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A comet or a planet?

Posted in This months highlight on 07 Mar 2024

On 13th March 1781, Frederick William Herschel discovered Uranus. He had constructed his own telescope (a drawing of which can be seen below ref. WI/D167) to view and survey the night sky and initially thought it was a comet. However he realised that it was much more than that - it was a planet.

Photograph of a drawing of Sir William Herschel's 40ft Telescope' ref. WI/D167

Herschel planned to name the planet after King George III, but it was named Uranus after the Greek God of the Sky. This did not stop Sir William from calling it the 'Georgian Planet' as can be seen in this close up from a photograph of a portrait of Herschel (see full image below ref. WI/D151).

Close up from a black and white photograph of a portrait of Sir William Herschel showing the words 'The Georgian Planet with its satellites' ref. WI/151/1

Herschel became famous for his discovery as it was the first planet to be discovered since ancient times. The King gave Herschel a Knighthood and made him the King's Astronomer. He was also awarded the Copley Medal by the Royal Society and began investigating nebulae - interstellar clouds of gas or dust.

Black and white photograph of a portrait of Sir William Herschel ref. WI/151/1

Sir William was born in Germany and came to England in c.1757. He was an amateur astronomer at the time but was actually employed for his musical abilities. He played numerous instruments having played violin in Newcastle and the organ in Halifax. He later became the organist at the Octagon Chapel in Bath. It was whilst living in Bath with his sister Caroline, that he made his famous discovery of the planet Uranus. The house is now the Herschel Museum of Astronomy.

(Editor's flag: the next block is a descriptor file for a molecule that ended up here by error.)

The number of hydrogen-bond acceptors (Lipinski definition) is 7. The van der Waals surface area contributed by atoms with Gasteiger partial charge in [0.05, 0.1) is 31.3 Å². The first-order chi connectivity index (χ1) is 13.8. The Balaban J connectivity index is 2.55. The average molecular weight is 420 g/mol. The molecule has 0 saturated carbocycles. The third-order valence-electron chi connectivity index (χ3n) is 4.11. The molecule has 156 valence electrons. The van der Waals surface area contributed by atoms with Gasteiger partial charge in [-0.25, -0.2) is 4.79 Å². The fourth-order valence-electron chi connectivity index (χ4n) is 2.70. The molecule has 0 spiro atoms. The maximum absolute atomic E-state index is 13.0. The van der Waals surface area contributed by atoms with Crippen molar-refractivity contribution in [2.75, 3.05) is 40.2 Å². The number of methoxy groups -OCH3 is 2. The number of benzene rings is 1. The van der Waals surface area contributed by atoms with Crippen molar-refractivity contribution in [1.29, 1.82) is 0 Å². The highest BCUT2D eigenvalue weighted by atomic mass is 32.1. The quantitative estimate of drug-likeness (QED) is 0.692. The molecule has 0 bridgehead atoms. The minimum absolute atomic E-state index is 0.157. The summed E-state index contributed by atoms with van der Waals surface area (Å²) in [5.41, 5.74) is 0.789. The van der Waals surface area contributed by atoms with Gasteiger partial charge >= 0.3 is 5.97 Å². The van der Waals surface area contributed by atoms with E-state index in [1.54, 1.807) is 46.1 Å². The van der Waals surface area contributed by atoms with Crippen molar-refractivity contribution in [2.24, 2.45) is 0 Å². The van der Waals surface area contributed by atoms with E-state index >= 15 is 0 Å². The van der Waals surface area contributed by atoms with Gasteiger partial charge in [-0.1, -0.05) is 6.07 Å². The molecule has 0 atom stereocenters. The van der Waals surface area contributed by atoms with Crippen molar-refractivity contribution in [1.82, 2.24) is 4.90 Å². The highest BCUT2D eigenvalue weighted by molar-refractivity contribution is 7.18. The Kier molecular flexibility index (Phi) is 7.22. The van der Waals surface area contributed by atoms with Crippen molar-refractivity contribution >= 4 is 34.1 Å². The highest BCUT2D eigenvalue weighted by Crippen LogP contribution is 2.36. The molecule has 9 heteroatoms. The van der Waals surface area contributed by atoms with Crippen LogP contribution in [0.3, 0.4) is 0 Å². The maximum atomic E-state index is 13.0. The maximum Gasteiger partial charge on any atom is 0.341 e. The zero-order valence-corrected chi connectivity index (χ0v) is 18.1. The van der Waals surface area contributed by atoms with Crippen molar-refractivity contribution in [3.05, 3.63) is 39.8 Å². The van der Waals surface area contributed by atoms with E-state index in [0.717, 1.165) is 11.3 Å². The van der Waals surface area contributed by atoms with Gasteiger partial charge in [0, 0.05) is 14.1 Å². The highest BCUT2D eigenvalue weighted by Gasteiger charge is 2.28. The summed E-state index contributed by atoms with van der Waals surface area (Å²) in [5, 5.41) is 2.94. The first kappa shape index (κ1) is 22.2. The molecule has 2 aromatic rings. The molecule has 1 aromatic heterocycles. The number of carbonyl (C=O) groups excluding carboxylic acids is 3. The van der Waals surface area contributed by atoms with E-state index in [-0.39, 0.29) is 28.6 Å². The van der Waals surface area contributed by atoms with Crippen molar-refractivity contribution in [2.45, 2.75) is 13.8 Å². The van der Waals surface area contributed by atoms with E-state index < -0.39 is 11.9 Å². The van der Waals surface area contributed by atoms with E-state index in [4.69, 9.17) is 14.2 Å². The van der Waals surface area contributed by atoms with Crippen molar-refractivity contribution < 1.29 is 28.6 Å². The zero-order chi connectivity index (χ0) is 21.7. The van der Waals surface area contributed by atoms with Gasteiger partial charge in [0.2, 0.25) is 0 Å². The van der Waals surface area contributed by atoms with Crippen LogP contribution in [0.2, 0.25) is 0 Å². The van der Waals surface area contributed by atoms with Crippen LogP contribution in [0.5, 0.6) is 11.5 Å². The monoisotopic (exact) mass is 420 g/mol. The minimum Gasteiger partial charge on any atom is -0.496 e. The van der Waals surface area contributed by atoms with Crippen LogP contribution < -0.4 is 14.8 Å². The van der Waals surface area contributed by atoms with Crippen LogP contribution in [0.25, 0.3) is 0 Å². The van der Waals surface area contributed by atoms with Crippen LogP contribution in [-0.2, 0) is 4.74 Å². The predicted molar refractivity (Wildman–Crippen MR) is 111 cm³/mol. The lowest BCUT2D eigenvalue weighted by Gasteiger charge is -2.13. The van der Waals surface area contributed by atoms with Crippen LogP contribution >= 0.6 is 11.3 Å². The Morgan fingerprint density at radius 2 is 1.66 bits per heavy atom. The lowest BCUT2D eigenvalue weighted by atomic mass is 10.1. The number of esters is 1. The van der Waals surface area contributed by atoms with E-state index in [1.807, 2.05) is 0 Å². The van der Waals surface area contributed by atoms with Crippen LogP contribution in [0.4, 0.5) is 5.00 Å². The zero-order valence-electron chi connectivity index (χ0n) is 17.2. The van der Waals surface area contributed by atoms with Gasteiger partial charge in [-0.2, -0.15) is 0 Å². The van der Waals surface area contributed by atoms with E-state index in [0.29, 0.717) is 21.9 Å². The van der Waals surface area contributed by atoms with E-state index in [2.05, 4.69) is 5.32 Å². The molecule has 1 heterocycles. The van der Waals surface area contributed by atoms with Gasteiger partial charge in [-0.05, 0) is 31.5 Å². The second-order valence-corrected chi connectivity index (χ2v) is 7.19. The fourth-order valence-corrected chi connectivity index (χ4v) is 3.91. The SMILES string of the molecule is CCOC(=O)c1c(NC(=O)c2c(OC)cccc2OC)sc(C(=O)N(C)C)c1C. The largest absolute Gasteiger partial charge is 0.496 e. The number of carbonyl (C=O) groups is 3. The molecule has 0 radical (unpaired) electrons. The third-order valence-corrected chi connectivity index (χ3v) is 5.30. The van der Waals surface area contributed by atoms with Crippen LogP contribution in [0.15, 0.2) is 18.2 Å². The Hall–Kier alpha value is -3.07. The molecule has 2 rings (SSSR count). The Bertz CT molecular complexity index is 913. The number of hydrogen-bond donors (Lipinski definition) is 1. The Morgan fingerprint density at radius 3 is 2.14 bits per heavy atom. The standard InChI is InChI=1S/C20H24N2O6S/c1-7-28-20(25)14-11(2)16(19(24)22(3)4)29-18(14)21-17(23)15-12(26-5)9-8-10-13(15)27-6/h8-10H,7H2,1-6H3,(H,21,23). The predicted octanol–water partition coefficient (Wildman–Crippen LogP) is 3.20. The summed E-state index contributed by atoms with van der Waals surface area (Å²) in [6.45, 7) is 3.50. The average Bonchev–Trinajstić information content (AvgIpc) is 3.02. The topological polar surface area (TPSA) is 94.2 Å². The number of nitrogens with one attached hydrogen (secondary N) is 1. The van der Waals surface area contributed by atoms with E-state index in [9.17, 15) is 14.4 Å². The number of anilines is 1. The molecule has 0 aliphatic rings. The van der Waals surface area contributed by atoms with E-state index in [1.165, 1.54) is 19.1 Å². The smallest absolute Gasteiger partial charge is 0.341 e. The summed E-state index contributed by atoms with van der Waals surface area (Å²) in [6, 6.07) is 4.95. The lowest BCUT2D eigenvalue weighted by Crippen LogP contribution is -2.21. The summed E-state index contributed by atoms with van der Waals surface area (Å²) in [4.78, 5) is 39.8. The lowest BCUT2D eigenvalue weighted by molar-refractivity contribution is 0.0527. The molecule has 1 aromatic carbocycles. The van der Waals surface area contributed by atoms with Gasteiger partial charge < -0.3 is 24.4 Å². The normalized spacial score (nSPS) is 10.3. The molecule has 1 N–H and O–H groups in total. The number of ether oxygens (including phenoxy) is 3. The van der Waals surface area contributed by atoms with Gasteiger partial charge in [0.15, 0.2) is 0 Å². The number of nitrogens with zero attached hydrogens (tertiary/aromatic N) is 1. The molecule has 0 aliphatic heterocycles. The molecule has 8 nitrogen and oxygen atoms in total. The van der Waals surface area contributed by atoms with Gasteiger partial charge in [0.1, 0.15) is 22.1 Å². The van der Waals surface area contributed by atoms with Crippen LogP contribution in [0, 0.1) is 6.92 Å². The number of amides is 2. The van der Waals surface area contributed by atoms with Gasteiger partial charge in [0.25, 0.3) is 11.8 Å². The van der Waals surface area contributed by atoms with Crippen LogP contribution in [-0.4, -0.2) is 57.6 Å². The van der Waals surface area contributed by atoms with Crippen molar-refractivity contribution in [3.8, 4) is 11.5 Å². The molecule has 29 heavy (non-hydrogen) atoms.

Later Sir William and Caroline moved to the South East living in areas of Berkshire such as Windsor and Slough (then part of Buckinghamshire). He actually settled in Slough living at Observatory House with his sister as his 'astronomical assistant'. However Caroline also gained a reputation for her own astronomical discoveries and received various awards for her work.

Sir William married Mary Pitt (neƩ Bladwin) in 1788 and their son John Herschel would later continue in the astronomy field and became known for his work in natural philosophy and photography. Sir William died in Slough in 1822 and his family are well known and remembered there.

Whilst we do not have records of Sir William Herschel here, we do have photographic copies of paintings and drawings amongst the Windsor Borough Collection under references WI/D151 and D167. It is quite fascinating to consider how such discoveries were made using what could be considered fairly primitive equipment today.

If you would like to discover more about Sir William Herschel's astronomical observations please contact the Royal Astronomical Society which holds the Herschel Archive.

Other Herschel papers are located in other archives and you can find out more about them and their location of the National Archives website.